ROME, 2nd June, 2016 (WAM) — The Food and Agriculture Organisation of the United Nations today said lower food prices than last year means that the world’s food import bill are on course to fall to US$986 billion this year – below $1 trillion for the first time since 2009 – even as traded volumes increase.
In its biannual Food Outlook, the FAO raised its world cereal production forecast for 2016 to 2 543 million tonnes, just 0.7 percent below the record high of 2014.
At the same time, the forecast for global cereal stocks was raised to 642 million tonnes – less than two million tonnes below their all-time high, driven by a historical revision to China’s wheat inventory.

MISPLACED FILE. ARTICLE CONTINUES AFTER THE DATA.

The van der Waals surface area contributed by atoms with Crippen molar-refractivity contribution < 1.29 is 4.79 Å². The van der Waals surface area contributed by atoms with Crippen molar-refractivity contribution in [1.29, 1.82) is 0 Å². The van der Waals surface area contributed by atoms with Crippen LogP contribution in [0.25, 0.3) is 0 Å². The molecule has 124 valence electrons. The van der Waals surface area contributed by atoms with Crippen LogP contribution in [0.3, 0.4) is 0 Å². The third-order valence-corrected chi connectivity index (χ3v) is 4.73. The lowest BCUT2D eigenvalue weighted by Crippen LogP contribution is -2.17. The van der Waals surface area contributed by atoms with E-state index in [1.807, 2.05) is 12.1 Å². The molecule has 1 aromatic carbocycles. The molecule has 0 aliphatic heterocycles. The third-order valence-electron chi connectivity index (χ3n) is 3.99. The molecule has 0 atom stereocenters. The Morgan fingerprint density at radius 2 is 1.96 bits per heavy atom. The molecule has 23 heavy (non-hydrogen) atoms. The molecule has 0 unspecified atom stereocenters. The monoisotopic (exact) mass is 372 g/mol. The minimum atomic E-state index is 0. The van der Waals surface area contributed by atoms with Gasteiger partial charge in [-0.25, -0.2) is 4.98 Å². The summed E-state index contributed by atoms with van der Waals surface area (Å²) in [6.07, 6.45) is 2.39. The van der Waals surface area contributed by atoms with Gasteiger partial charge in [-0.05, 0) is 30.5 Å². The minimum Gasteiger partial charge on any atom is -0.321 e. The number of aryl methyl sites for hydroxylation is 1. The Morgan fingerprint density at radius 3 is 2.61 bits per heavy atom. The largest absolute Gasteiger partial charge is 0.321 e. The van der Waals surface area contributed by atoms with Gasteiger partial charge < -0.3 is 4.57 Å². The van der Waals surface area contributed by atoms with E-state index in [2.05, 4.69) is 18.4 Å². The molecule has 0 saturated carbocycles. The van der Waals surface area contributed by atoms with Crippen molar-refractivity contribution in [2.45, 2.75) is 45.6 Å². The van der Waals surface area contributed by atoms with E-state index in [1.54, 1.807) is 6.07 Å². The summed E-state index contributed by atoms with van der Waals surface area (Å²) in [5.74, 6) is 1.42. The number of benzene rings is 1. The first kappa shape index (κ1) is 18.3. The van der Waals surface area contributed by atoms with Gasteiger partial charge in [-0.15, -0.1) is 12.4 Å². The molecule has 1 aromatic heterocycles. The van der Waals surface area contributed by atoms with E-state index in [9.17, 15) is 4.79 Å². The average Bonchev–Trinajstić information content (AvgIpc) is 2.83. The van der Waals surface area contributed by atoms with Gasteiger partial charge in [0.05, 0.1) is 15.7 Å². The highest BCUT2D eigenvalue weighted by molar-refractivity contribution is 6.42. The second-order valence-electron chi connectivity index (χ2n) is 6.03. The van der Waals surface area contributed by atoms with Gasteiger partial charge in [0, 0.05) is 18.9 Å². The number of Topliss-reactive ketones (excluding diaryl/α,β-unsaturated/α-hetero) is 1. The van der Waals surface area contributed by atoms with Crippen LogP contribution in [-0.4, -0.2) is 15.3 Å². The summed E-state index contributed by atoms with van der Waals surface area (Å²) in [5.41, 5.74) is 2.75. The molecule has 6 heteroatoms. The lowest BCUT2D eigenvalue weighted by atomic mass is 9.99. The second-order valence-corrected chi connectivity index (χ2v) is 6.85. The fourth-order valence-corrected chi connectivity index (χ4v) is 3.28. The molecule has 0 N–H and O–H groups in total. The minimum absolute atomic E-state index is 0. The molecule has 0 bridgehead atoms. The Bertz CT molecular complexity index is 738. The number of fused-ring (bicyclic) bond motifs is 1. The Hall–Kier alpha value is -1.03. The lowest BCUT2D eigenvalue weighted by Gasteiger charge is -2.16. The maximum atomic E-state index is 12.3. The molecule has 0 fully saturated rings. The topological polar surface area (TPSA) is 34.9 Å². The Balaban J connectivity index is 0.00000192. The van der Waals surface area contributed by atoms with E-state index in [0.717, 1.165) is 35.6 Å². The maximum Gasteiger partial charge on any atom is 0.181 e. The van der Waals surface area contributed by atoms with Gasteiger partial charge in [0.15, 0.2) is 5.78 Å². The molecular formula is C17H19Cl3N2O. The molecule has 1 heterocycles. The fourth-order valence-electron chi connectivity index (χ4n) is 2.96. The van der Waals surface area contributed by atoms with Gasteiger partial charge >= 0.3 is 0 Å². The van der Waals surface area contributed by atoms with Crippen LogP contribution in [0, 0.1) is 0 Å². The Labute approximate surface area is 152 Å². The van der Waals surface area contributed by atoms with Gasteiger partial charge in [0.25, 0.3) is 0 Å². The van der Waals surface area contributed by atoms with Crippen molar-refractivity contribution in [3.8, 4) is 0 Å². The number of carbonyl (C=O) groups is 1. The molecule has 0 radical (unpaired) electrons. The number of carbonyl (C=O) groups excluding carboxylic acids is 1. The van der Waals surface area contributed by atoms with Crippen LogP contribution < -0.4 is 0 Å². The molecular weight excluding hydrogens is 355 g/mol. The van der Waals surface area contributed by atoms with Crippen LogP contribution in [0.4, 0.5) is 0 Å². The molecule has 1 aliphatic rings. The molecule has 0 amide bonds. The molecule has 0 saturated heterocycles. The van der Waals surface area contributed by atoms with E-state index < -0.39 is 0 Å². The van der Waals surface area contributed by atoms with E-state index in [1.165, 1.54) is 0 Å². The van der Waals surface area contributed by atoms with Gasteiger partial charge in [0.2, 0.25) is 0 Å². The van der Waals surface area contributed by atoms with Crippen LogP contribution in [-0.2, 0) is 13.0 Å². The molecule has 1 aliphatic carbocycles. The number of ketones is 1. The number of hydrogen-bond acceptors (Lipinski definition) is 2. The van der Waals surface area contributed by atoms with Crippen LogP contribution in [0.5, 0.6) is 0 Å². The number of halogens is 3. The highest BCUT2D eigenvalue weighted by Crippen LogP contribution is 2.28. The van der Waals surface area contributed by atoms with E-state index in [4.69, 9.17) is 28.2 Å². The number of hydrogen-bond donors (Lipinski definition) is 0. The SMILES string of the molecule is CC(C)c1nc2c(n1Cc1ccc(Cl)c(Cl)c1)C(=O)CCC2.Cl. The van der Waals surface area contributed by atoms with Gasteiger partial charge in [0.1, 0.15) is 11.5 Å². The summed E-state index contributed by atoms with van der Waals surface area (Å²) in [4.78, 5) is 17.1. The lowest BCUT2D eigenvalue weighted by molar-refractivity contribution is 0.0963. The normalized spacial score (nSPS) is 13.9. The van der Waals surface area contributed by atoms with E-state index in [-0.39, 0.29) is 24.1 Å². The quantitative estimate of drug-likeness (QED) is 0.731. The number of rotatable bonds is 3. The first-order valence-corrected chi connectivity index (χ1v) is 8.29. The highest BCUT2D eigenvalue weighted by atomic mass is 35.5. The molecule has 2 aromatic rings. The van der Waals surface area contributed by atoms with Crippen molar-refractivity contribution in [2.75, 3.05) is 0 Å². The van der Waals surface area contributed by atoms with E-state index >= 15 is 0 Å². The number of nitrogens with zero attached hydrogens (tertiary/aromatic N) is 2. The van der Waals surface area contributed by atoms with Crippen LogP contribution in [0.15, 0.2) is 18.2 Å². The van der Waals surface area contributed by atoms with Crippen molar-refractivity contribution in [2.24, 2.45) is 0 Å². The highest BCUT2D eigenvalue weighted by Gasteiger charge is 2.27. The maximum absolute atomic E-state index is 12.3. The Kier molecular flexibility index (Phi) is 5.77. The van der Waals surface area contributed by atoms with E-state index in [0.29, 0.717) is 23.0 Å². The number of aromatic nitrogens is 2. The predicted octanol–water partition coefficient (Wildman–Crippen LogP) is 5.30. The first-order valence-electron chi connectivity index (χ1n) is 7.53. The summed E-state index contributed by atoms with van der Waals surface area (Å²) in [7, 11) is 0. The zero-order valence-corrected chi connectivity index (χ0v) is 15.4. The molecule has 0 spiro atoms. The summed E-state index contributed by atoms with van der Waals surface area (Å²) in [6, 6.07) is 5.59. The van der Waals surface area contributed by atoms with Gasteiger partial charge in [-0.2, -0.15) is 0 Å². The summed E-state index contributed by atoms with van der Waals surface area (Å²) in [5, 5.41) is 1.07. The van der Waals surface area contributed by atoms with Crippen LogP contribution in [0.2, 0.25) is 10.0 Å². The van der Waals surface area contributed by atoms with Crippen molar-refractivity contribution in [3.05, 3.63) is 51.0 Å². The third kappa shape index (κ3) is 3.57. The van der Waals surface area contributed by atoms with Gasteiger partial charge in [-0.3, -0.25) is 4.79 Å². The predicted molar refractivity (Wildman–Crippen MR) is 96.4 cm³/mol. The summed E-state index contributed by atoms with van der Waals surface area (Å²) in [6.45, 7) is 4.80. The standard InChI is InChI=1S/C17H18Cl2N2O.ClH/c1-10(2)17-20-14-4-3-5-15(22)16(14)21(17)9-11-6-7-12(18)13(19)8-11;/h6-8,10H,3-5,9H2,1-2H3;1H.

It said global food commodity markets are on a stable path for the year ahead, with solid production prospects and abundant stocks pointing to a broadly stable outcome for prices and supplies.
Wheat production in 2016 will outstrip utilisation for the fourth year in a row, boosting inventories of the world’s most important cereal to a 15-year high, with major surges in China and the United States, the FAO said.
The FAO also released an updated FAO Food Price Index, which rose in May for the fourth month in a row, increasing by 2.1 percent from April to 155.8 points – still some 7 percent below the level reported one year ago.
Prices rose across the index – a trade-weighted index tracking international market prices for the cereals, vegetable oils, dairy, meat and sugar commodity groups – with the exception of vegetable oils, which subsided after a strong hike in April.